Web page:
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Widely acclaimed as poet laureate of the New Orleans African American community, Christian composed some two thousand poems over the course of his life. His first book of poetry was published in 1922, and he contributed poetic, literary, and historical works to the . There is also correspondence received from persons other than Christian. From 1926 until 1935, Christian owned and operated a dry-cleaning business. There is also a notation written in Christian’s hand. Nineteenth-century clippings include articles about the slave trade, sugar and cotton manufacturing, and disease, and illustrations of New Orleans architecture. In 1936 he joined the Federal Writers’ Project and was assigned to the “Colored Project” at Dillard University, eventually becoming its director and holding that post until the project’s demise in 1943. The materials were published in various American and British serials. An active historian, Christian did extensive research on Louisiana and assisted in the writing of “A Black History of Louisiana,” an unpublished manuscript produced by the Federal Writers’ Project. His published works include Chiefly consisting of light classical music; one audiotape contains Marcus Christian’s reminiscences about his past, as well as lecturing to a poetry class.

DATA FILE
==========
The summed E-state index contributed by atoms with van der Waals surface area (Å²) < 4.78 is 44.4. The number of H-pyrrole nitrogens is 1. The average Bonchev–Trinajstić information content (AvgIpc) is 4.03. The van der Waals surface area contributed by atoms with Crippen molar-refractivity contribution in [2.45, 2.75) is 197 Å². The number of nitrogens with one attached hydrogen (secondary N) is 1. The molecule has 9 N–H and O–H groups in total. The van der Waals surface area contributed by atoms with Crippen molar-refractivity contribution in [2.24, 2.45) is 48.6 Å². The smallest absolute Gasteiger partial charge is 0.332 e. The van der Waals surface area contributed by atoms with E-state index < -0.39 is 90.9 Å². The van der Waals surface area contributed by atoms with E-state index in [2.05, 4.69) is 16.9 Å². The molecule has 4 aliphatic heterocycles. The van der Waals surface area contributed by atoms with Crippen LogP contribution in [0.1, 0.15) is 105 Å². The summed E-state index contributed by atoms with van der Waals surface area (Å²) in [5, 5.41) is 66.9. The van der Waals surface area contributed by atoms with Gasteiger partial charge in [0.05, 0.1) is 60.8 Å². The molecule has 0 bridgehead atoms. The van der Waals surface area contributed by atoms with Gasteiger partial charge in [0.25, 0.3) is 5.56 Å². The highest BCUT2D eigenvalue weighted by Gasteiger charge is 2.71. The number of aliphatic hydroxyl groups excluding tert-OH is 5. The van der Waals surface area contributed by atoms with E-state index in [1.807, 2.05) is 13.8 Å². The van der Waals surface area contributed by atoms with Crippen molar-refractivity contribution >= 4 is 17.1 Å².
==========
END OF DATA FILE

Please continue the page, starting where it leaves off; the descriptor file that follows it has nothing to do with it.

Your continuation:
Box 2 Notes by Marcus Christian and others, [n.d.], 1943-1969. These papers of Marcus Bruce Christian (1900-1976), a businessman, a writer and poet, teacher, and head of the “Colored Project” of the Louisiana Federal Writers’ Project (FWP), include personal papers, historical and literary writings, and data compiled by the FWP pertaining to the black experience in America. Marcus Bruce Christian, the son of Emanual Banks Christian and Rebecca Harris, was born on March 8, 1900, in Mechanicsville (now incorporated into Houma), Terrebonne Parish, Louisiana. Also in 1943, he received a Julius Rosenwald Fellowship to pursue historical research on African Americans in Louisiana. Certain clippings from 1937 through 1968 were annotated by Marcus Christian. A year later, he was appointed assistant librarian at Dillard. Clippings are to be found also under “Marcus Christian Manuscripts,” “Household Records”, “Southern Printing Publishing Company,” and “WPA Transcriptions from New Orleans Newspapers.” Box 1 [n.d.].

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